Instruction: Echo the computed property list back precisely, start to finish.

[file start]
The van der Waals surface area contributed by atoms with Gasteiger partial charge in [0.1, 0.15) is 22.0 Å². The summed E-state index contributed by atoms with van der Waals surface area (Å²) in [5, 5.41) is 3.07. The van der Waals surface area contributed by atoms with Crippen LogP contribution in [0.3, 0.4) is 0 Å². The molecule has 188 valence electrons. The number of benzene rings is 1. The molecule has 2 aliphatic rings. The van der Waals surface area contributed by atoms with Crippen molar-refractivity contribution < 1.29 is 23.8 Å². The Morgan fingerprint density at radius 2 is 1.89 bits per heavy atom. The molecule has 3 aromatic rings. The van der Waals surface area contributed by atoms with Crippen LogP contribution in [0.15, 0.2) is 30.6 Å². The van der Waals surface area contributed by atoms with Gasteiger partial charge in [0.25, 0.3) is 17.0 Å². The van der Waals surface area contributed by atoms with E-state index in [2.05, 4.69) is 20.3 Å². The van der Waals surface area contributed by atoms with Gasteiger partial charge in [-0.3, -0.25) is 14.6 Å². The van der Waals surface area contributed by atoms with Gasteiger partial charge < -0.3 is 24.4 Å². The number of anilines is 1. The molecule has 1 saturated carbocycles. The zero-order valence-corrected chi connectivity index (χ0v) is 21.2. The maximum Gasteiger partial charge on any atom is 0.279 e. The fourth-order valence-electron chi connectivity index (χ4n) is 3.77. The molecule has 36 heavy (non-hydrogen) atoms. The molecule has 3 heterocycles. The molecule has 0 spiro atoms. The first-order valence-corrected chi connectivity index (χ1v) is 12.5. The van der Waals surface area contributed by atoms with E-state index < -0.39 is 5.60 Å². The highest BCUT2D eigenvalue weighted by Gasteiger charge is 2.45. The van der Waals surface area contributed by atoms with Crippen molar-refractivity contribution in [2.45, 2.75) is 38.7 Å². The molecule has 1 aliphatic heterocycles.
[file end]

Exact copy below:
The van der Waals surface area contributed by atoms with Gasteiger partial charge in [0.1, 0.15) is 22.0 Å². The summed E-state index contributed by atoms with van der Waals surface area (Å²) in [5, 5.41) is 3.07. The van der Waals surface area contributed by atoms with Crippen LogP contribution in [0.3, 0.4) is 0 Å². The molecule has 188 valence electrons. The number of benzene rings is 1. The molecule has 2 aliphatic rings. The van der Waals surface area contributed by atoms with Crippen molar-refractivity contribution < 1.29 is 23.8 Å². The Morgan fingerprint density at radius 2 is 1.89 bits per heavy atom. The molecule has 3 aromatic rings. The van der Waals surface area contributed by atoms with Crippen LogP contribution in [0.15, 0.2) is 30.6 Å². The van der Waals surface area contributed by atoms with Gasteiger partial charge in [0.25, 0.3) is 17.0 Å². The van der Waals surface area contributed by atoms with E-state index in [2.05, 4.69) is 20.3 Å². The van der Waals surface area contributed by atoms with Gasteiger partial charge in [-0.3, -0.25) is 14.6 Å². The van der Waals surface area contributed by atoms with Gasteiger partial charge < -0.3 is 24.4 Å². The number of anilines is 1. The molecule has 1 saturated carbocycles. The zero-order valence-corrected chi connectivity index (χ0v) is 21.2. The maximum Gasteiger partial charge on any atom is 0.279 e. The fourth-order valence-electron chi connectivity index (χ4n) is 3.77. The molecule has 36 heavy (non-hydrogen) atoms. The molecule has 3 heterocycles. The molecule has 0 spiro atoms. The first-order valence-corrected chi connectivity index (χ1v) is 12.5. The van der Waals surface area contributed by atoms with E-state index < -0.39 is 5.60 Å². The highest BCUT2D eigenvalue weighted by Gasteiger charge is 2.45. The van der Waals surface area contributed by atoms with Crippen molar-refractivity contribution in [2.45, 2.75) is 38.7 Å². The molecule has 1 aliphatic heterocycles.